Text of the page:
When you think of digital marketing, what is the first thing that comes to mind?

Perhaps you’d think of the brand ads that usually pop up when you open Facebook, Pinterest or Twitter? Display ads on sites and search engine result pages still prove to be an important channel for reaching out to consumers, but this is certainly no longer the only game in town (like it was 10 years ago). The social media world is gradually pushing things in another direction.

Native advertising, the buying of sponsored content on social networking platforms and websites, is a phenomenon that has dominated digital marketing conversations during the last year. According to predictions made by industry analysts firm BI Intelligence, native ad spend is set to skyrocket to $21 billion in 2018 (more than quadrupling what it was just five years earlier). Moving forwards, companies in all industry sectors will clearly need to find an effective way to incorporate native advertising into their marketing strategies.

Native advertising reaches out to mobile users

It is within the mobile area (driven by our increasing use of portable devices to access social media sites) that native advertising is really going to make its mark. Check out some statistics presented by Yahoo representatives at a recent interactive advertising conference held in Phoenix:

  • Research indicates that 60% of US consumers express positive feelings towards native advertising
  • In-stream native ads that have been integrated effectively attract more than 3x the attention of mobile users than standard display ads
  • Adding logos of companies or rather changing ad copy to reflect the involvement of a brand will drive up purchasing intention and improve overall brand perception

What steps can SMEs take to react to the changing advertising landscape?

Many organizations are currently wondering how to go about adjusting their strategy – looking to shift away from conventional display ads and adopting a native advertising approach instead. For many though this is something that is well outside their comfort zone. Here are some simple steps that should be considered when initially exploring native advertising:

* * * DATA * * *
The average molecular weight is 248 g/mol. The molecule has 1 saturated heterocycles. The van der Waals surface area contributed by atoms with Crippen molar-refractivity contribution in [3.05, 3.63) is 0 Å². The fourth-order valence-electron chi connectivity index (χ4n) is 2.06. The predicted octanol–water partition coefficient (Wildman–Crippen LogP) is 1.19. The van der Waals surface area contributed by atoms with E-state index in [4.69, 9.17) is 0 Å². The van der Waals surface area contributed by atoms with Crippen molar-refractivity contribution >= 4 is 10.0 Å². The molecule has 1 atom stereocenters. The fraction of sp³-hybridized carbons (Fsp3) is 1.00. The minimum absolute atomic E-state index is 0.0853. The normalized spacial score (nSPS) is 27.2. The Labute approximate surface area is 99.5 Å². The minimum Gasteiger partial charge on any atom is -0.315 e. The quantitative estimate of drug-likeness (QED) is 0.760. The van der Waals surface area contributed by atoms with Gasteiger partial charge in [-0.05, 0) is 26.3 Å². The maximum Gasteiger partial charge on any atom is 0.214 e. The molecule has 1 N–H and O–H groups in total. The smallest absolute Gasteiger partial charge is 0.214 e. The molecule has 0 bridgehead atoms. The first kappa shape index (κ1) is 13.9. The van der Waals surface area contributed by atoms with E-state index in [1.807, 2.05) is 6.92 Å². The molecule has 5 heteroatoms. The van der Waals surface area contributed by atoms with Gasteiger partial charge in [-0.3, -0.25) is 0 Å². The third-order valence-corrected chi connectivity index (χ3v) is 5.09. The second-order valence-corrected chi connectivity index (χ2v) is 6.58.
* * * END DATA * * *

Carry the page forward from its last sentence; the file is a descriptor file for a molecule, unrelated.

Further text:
• Try to tell a story: Everyone loves compelling narrative, whether it’s an HBO series or a well-written blog post. How you tell the story will entirely depend on the chosen medium. If you’re using Snapchat, for example, you should look to stream together photos or video clips as a part of your storyline.
  • Seek out a formula that works: Variety is definitely good but consistency is even better. If you discover something that chimes with your audience (case studies, Top 10 lists, 5-point plans, etc.) run it as soon as possible. Invest time into video material and develop a content strategy that offers a strong foundation of your company’s vision.
  • Balancing promotional/informative content: Businesses are different from one another. While some might like to include lots of calls-to-action in their posts, others might take a more measured approach to this. You might lament how perfect your business is but it is only when you can give real evidence to support this that your post will have actual value. You can do this very effectively through infographics, animations or videos.

With everyone spending an ever larger proportion of their time viewing smaller screens, native advertising seems to have a very bright future ahead. By taking on board new ideas you will be able to make the most out of it.